Orthogonal system features become CrossCuttingConcerns in implementation. I agree that, to the degree possible with respect to indexing and cluster-based queries, the type system (including the potential for user-defined types) should be an 'orthogonal' feature to the relational operators. However, what you suggest with regards to date - e.g. weakening the type system on the relational side such that everything is a string or BLOB - is a violation of orthogonality, as it requires programmers to write functions and store values using the limited set of types supported by the RDBMS rather than by an 'orthogonal' set of types.

That said, I don't think this 'ideal' can be maintained when it comes to optimizing queries with indices, especially not when dealing with region-based and cluster-based queries (likeness, distance, partial ordering, etc.). Any practical RDBMS system is going to need some advanced knowledge of the types it is indexing, or at least of the likely queries, in order to group records for rapid access based on features or properties other than equality.

Agreed. Logical flexibility is often at odds with "physical" flexibility, AKA "performance". This is largely why the first generation of RDBMS hard-wired in the type and operation/function system. But thinking about logical separation can still result in a kind of "kit" where special domains can build domain-specific RDBMS without starting from scratch. -t

Separation of Relational Engine from Domain Math

The issue of separation of relational from the "domain expression engine" recently came up in a debate where the somebody claimed that finding the nearest N points to a given point in a geographic map system would have to traverse every point under relational, and thus be O(n). A solution is to move such operations to the domain language instead of let the query language directly do it. Example based on basterdized SQL:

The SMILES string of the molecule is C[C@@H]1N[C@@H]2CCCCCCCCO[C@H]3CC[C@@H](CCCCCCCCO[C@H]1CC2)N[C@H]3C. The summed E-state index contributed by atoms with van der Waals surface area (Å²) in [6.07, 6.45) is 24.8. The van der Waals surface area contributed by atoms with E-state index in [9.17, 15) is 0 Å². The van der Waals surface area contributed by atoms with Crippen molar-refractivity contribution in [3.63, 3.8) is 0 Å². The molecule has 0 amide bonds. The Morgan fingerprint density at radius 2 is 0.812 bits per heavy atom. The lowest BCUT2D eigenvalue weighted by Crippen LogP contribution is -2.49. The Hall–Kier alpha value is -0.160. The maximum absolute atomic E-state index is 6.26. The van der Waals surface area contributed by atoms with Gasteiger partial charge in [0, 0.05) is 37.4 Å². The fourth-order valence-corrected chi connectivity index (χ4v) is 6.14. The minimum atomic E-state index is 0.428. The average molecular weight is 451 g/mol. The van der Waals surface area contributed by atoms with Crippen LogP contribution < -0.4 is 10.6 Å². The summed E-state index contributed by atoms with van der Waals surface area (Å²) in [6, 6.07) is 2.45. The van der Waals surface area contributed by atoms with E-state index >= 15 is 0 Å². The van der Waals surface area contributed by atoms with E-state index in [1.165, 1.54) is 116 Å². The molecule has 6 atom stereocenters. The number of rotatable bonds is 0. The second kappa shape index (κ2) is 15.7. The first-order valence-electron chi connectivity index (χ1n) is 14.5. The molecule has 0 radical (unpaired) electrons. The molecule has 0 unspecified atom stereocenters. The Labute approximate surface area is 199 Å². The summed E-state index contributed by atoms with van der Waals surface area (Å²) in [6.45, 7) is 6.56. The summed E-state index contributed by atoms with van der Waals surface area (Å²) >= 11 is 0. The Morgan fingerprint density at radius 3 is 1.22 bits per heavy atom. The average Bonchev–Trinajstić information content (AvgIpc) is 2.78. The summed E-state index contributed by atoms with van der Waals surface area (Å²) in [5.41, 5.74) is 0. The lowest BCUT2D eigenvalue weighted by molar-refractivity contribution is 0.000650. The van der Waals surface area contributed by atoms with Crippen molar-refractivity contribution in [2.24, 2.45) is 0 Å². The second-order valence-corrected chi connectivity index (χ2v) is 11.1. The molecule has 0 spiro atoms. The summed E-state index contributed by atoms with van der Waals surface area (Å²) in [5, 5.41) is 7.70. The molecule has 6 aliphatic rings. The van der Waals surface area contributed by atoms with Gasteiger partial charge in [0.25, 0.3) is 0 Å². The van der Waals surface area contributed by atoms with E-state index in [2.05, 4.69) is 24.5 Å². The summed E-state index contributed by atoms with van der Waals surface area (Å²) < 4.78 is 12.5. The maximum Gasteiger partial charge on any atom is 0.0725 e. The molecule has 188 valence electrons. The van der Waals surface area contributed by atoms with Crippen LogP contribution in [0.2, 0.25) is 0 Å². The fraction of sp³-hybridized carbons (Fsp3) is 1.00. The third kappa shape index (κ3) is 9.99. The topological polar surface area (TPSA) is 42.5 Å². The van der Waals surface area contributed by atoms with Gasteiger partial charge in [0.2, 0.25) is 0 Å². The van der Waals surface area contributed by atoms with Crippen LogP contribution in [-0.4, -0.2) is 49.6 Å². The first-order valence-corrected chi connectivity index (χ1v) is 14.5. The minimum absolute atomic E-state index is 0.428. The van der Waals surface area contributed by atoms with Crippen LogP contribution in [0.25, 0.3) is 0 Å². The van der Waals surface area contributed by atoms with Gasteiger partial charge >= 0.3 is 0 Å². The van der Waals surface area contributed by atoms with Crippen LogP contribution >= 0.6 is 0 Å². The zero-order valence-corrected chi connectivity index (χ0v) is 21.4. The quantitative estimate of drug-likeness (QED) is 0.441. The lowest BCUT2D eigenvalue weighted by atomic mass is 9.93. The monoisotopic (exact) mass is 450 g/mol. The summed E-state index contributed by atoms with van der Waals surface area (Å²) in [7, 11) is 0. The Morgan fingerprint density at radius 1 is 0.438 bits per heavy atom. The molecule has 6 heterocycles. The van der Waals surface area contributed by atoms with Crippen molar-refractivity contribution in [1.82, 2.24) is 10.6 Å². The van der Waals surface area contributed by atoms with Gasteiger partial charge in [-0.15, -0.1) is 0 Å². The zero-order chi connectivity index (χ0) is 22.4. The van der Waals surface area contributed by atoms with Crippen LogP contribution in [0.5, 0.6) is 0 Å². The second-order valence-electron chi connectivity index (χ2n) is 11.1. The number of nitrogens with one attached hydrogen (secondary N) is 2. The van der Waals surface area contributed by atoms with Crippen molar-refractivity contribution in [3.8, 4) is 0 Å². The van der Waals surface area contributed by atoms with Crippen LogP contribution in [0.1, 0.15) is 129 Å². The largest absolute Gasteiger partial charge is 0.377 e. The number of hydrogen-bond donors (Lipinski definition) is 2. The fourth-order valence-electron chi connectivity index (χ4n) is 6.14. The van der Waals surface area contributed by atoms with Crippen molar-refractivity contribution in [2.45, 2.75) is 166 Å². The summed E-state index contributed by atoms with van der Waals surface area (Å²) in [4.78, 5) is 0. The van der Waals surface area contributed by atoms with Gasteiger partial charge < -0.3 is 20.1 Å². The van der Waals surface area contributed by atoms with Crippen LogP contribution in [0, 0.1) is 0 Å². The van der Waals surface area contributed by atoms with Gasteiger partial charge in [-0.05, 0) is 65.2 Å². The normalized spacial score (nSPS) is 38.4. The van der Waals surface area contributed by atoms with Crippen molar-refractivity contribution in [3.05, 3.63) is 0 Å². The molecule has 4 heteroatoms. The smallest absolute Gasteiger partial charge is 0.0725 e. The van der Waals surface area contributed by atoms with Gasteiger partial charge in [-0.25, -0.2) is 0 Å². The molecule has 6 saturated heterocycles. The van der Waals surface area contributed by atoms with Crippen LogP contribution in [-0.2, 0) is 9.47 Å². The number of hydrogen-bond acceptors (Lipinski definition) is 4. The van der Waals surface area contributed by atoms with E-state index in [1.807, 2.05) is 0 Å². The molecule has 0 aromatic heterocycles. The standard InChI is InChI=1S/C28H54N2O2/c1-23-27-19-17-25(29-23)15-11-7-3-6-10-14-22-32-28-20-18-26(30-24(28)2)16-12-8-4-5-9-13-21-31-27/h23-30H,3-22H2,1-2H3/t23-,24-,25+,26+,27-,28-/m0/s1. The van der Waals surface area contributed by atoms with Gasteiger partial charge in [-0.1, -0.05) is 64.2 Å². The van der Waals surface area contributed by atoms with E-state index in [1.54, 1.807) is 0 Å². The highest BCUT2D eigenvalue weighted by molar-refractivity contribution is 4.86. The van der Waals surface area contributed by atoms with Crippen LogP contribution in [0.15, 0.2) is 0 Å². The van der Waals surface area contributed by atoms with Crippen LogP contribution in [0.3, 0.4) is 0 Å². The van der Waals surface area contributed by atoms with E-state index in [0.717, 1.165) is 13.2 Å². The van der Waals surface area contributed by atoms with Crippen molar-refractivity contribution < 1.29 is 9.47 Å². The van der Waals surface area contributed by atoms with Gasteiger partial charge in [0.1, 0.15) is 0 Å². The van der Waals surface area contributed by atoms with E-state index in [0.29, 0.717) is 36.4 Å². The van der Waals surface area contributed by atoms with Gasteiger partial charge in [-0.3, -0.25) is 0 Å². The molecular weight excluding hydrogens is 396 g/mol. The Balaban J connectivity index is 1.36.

...WHERE pointID IN nearest(myTargetID, 10)  // nearest 10 points
This way, one does not have to entirely abandon relational to get decent performance for certain kinds of operations. A domain-specific operation/function, "nearest", is introduced into the expression language here. Standard SQL may not allow such, but SQL is not the pinnacle of relational and seems to dismiss the concept of separation of domain math from relational math.

I have not seen much info about how and whether the "expression engine" can or should be considered orthogonal to the "relational engine", as long as a minimum set of requirements is met. It seems the relational engine only needs a way to know how to interpret expressions into Boolean values. Thus, any math that can produce or be interpreted as Boolean can be "inserted" into the relational domain. Beyond that, the sky is the limit. What the "cell types" are is also up to the domain.